After the war, the group was disbanded. They ultimately received the European African Middle Eastern Campaign Medal, the Good Conduct Medal, the World War II Victory Medal, and finally, in 2022, the Congressional Gold Medal. As of 2022, six members of the battalion were still alive: Romay Davis, Cresencia Garcia, Fannie McClendon, Gladys E. Blount, Lena King, and Anna Mae Robertson.

Apparently, there’s going to be a Netflix film about it, so perhaps more people will learn about the Six Triple Eight soon—will you be planning on watching it? Did you know about this battalion’s story already?


Did you know that there is such a thing as a Pony Express Museum? The Little Mail Carriers heard about it and wouldn’t stop badgering us to go… so when Duane (aka DuaneThePhilatelist) offered to take them for a visit, they jumped on an envelope and off they went. Here they are, to tell you all the story of that adventure.

Pony Express cancellation mark

Hello from a sunny St. Joseph, Missouri! We’re super excited to be taking a special tour of the Pony Express Museum today, and hopefully will learn a lot about this unique way mail was delivered back in 1860. The museum is actually inside a part of the Pike’s Peak Stables, from which westbound Pony Express riders set out on their journey — how cool!

The Pony Express was a short-lived mail service that delivered newspapers, letters, telegrams as well as government and commercial mail using riders on horses across the United States, between St. Joseph in Missouri and Sacramento in California. Here is a superb map of their route, which you can see in great detail on Wikipedia:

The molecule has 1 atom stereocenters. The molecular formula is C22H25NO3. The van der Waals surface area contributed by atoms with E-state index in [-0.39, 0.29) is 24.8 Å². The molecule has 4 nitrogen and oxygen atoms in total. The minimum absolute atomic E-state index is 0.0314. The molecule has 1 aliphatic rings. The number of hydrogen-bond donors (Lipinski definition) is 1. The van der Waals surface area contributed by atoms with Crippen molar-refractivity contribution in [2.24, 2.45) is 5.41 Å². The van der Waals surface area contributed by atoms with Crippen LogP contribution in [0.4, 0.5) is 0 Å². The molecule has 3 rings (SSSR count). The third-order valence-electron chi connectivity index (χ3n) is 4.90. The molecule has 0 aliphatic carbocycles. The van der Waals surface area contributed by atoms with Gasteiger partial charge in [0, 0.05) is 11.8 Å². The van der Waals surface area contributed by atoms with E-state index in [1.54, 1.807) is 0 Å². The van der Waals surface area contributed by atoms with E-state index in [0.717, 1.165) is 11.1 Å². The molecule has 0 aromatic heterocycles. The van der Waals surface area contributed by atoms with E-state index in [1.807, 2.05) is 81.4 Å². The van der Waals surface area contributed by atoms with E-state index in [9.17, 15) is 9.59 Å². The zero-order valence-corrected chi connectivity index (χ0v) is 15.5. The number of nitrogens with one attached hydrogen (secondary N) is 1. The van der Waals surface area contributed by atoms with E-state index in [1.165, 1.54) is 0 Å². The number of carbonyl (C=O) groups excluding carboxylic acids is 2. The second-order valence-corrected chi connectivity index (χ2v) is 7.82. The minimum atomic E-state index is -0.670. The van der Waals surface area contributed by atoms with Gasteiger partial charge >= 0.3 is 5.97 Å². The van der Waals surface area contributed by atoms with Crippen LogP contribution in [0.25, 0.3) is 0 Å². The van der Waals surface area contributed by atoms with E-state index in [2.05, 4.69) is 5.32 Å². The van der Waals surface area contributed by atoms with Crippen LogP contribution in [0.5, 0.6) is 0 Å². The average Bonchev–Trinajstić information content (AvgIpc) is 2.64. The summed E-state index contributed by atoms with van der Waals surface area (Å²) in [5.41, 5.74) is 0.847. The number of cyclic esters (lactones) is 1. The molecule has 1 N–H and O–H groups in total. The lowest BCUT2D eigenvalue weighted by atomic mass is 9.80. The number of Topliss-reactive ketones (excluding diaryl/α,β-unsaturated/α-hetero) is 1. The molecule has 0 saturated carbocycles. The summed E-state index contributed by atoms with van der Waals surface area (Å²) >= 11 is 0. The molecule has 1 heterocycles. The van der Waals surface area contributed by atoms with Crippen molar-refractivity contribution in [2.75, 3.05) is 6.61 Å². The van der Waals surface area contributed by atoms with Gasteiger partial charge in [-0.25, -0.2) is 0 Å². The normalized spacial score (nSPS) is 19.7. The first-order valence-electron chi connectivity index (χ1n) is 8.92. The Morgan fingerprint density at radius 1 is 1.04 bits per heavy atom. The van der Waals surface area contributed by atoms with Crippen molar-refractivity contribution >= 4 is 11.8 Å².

Pony Express Map William Henry Jackson

Why was there a need for this service though? Well, back in 1848, gold was found in California, and a lot of people rushed there in search of the opportunities it brought. California was a new state at the time, and its population was growing fast, so there was a lot of demand to connect the west coast with the rest of the country.

At the time, the Central Overland California and Pikes Peak Express Company ran a stagecoach service between Kansas and Missouri, and they thought that starting an express service could perhaps earn them a more lucrative contract with the United States government. So the Pony Express was launched on April 3, 1860, when two riders left from the opposite ends of the route, and completed their journeys of 1800 miles (or 2896 kms) in 10 days — an amazing feat that many thought would not be possible!

First Pony Express ride

The Pony Express recruitment announcements were infamous for asking for young, skinny men, and stating that orphans were preferred. Although the payment was high for the time, the journey through the country was perilous, as there were often ambushes and raids. Some riders were killed and many horses stolen or driven off in the Pauite War with the Pauite Indian tribe, whose territory the route crossed. The Pony Express was forced to temporarily suspend its services due to the conflict, and some mail was lost.

Recruitment ad from Pony Express

Because this was an express service and the journey had to be super fast, riders could not carry a lot of mail with them. To make changing horses quick at relay stations, a special saddle cover (called a mochila) was crafted, which had four mail pouches (or cantinas) on each corner. Mail had to fit in these small pouches, so that the riders could be quick!

Cantinas and mochila

One of the most famous Pony Express riders was William Cody… aka Buffalo Bill! He began working for the Pony Express at age 15 and is said to have completed the longest ride, covering 322 miles (518 km) in 21 hours and 40 minutes, using 21 horses. His adventures were immortalised (and are said to have been greatly exaggerated) in a novel that launched him into the spotlight. Many more books and movies were made about his adventures, in which he often wore a “cowboy” hat.

Buffalo Bill's hat

Mail carried by the Pony Express riders had its own cancellation mark, and in the museum you get the opportunity to sort the mail yourself. Postal work is hard, and we were exhausted…

Sorting the mail of the Pony Express